It was 20 years ago today that the world was shocked by the Rodney King video, which showed a group of Los Angeles police officers viciously beating a black motorist.
The grainy video was recorded by a citizen from his balcony after he was roused awake by sirens and a police helicopter.
George Holliday used a brand-new Sony Handcam, which was a state-of-the-art camera technology at the time, an era when videography was left to the professionals or the die-hard amateurs.
Holliday first approached police with his video, but was turned away. He then sold the video for $500 to a local TV news station and the rest is history.
The cops were indicted. They were found not guilty. And the verdict sparked several days of rioting that left 53 people dead in Los Angeles (a subsequent federal trial found two officers guilty).
While that day 20 years ago will always be overshadowed the riots, it marked the beginning of the citizen journalism era or as Poynter describes it, the “democratization of media.”
Just over a year later, another citizen described by the New York Times as a man who “likes to play with video cameras” caught much of the rioting on his camera, including the savage beating of a white truck driver named Reginald Denny at the hands of angry blacks.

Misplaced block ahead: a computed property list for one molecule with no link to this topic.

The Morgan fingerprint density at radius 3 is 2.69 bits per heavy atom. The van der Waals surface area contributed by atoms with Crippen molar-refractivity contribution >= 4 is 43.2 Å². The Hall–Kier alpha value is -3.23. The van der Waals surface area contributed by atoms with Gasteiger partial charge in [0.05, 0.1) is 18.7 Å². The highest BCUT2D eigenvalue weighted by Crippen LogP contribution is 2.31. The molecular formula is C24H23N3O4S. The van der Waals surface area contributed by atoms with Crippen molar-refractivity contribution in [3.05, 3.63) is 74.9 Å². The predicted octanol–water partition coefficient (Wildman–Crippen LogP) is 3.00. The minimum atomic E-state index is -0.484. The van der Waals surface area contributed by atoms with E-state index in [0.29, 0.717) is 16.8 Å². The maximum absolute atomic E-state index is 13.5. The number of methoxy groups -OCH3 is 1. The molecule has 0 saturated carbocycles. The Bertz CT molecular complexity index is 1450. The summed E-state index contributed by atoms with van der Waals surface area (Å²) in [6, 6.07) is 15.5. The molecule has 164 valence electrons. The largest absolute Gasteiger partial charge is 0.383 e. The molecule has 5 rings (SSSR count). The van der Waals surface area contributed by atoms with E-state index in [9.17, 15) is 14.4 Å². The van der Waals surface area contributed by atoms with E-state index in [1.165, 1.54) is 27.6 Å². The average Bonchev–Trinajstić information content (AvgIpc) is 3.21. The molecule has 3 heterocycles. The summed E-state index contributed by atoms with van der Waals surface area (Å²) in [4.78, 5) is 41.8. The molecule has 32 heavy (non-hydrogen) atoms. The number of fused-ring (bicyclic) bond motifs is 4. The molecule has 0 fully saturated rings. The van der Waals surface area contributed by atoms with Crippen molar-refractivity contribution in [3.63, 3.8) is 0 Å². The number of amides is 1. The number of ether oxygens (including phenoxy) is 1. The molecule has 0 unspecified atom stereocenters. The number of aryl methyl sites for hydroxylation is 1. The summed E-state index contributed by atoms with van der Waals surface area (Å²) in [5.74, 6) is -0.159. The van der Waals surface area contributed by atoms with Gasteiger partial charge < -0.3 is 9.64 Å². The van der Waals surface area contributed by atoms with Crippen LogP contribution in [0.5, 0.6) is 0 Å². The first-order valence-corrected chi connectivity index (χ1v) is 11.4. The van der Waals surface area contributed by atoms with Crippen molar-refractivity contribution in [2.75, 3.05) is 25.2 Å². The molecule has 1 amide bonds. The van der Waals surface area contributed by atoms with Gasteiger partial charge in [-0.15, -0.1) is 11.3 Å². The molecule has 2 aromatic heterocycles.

Today, almost every citizen is armed with some type of video camera, whether it is on a cell phone or on a point-and-shoot camera. And everyday, people are learning more about their rights to videotaping in public.
And almost every week, we are confronted with a new video documenting police abuse.
It’s as if they have yet to learn that we now have the power to police the police.
Police have done their best to prevent citizens from recording them, including arresting them on bogus charges and now even claiming their lives are being threatened by cameras, as in the case of Houston Police Chief Charles McClelland.
“Officers are telling me that they’re being provoked,” the chief said. “Even when they try to write a simple traffic ticket, people are jumping out with cell phone cameras scanning their badge numbers and their nametags. And I’ve asked them to remain calm and treat people with respect and dignity.”
McClelland said he is concerned that an intensifying anti-police sentiment in the community could increase negative interactions between Houston Police Department officers and residents.
“This rhetoric can give someone a free pass to try to assault a police officer or kill a police officer, and I’m not going to allow that,” he said.
“My officers should be able to go out here and work in the neighborhoods and keep this city safe without fear and without hesitation.”
But if there is anything we have learned over the last 20 years, it is that in many cases, cameras are the only things keeping us safe from police.